Not all empiricism produces foregone conclusions

One of the things I find most fascinating when reading scientific studies (or secondary/tertiary discussions of those studies, because I am lazy) is the conclusions drawn from the data collected. This is something I enjoy teaching to students -- forcing them to ask whether the conclusions are necessarily self-evident from the data, and introducing the possibility that many of our interpretations of outcomes are highly mediated through social and cultural constructs.

There are a number of times in which this article, about the neurological "roots" of the "orgasmic mind," makes inexplicable conclusions about current data on the way a brain functions (and functions differently in men and women, homosexuals and heterosexuals) in the course of an orgasm. While I suspect the author intended to challenge social norms about the female orgasm, I find he reinforces simplistic tropes of female desire. The article's conclusion raises one of the more compelling problems for me. The last section is titled "Pleasure Pill?" and returns to the article's opening example, one woman's ability to overcome sexual "dysfunction" depended more on social triggers than any physiological/chemical alterations. Thus, the article points out, though neurological mapping of the mind during sexual response may be a possible solution in the future for those who have difficulty reaching orgasm, understanding the social phenomena that contribute to sexual pleasure may be equally relevant.

Much of the article is about women's sexual response as distinct from men's, but it identifies these differences through an evolutionary framework. (A very questionable framework, in my mind.) But more concerning, the article focuses far more on the "problems" of women's sexual response rather than considering male sexual response as equally as arbitrary or constrained. Most of the article takes female sexual response as more complicated and demanding than male sexual response, which may or may not actually be true, and what bothered me was the intrinsic problematizing of female desire, and the article's failure to ask whether male sexual response could have nuances as well. One example is that males purportedly exhibit arousal only to visual stimuli of their preferred sexual partners, that heterosexual men do not find seeing men naked arousing nor do homosexual men find seeing women naked arousing. In contrast, women are aroused more "generally" regardless of sexual partner preference. Yet, there is no way of evaluating how much of sexual response has social and cultural norms that influence sexual interpretations.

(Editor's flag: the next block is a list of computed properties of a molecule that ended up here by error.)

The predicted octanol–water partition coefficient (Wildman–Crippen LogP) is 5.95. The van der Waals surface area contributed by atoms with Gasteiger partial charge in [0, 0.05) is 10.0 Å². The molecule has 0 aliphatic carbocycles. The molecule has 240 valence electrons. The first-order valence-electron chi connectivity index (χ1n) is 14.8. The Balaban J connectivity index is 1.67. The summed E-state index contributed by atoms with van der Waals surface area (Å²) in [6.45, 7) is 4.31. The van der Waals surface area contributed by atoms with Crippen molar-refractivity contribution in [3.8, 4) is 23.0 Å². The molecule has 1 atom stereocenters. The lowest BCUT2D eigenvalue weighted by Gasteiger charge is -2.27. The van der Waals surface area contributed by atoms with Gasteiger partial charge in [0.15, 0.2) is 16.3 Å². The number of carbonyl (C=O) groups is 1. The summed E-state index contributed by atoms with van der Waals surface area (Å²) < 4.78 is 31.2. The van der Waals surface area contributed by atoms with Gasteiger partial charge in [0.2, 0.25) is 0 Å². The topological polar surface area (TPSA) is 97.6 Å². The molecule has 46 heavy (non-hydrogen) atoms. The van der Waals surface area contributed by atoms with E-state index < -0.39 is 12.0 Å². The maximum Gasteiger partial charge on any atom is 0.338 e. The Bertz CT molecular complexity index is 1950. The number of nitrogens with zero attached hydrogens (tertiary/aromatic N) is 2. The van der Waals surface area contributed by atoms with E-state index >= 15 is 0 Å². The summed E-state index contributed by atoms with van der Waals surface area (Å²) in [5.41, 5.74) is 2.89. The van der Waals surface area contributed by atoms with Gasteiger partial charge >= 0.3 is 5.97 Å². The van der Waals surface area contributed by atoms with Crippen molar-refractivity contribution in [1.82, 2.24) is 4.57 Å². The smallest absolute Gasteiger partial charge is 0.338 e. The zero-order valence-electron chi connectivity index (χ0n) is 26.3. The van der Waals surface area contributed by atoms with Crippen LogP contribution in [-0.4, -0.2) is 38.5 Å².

The article suggests that "Indeed, many sex therapies revolve around opening the mind to new ways of thinking about sex or about your sexual partner." The claim that many sex therapies can address mental challenges, rather than chemical ones made me immediately think of how odd it is that male sexual dysfunction has thus far been treated with a pharmacological solution, while women's purported dysfunctions require extensive social probing. I would argue that Viagara didn't involve any "mind opening" at all. Has anyone bothered to conduct Viagara research on heterosexual men to see if they exhibit signs of arousal when viewing non-preferred sexual objects? It just seems that the article takes far too many concepts for granted, and fails to even acknowledge that the availability of Viagara has a lot of social and cultural consequences. The counter to this article, and it seems that the author is thinking of it indirectly, is that we have developed pharmacological solutions, not "mental" ones, to male sexual "dysfunction." Women's desires, as this article ultimately seems to suggest, are far more complicated and "emotional," even though the point of this article is that women's emotional centers turn off during orgasm.

Perhaps I am reading this article incorrectly, but it does seem that there are a lot of logical inconsistencies. Most of them stemming from a retro-romanticizing** of female desire. (Oooh, "retro-romanticizing," that seems like a good new term.)

** I see that I've been using "retro" in more than one post as a means to suggest it's not a very forward-thinking interpretation. Got to get out of that linguistic slump.

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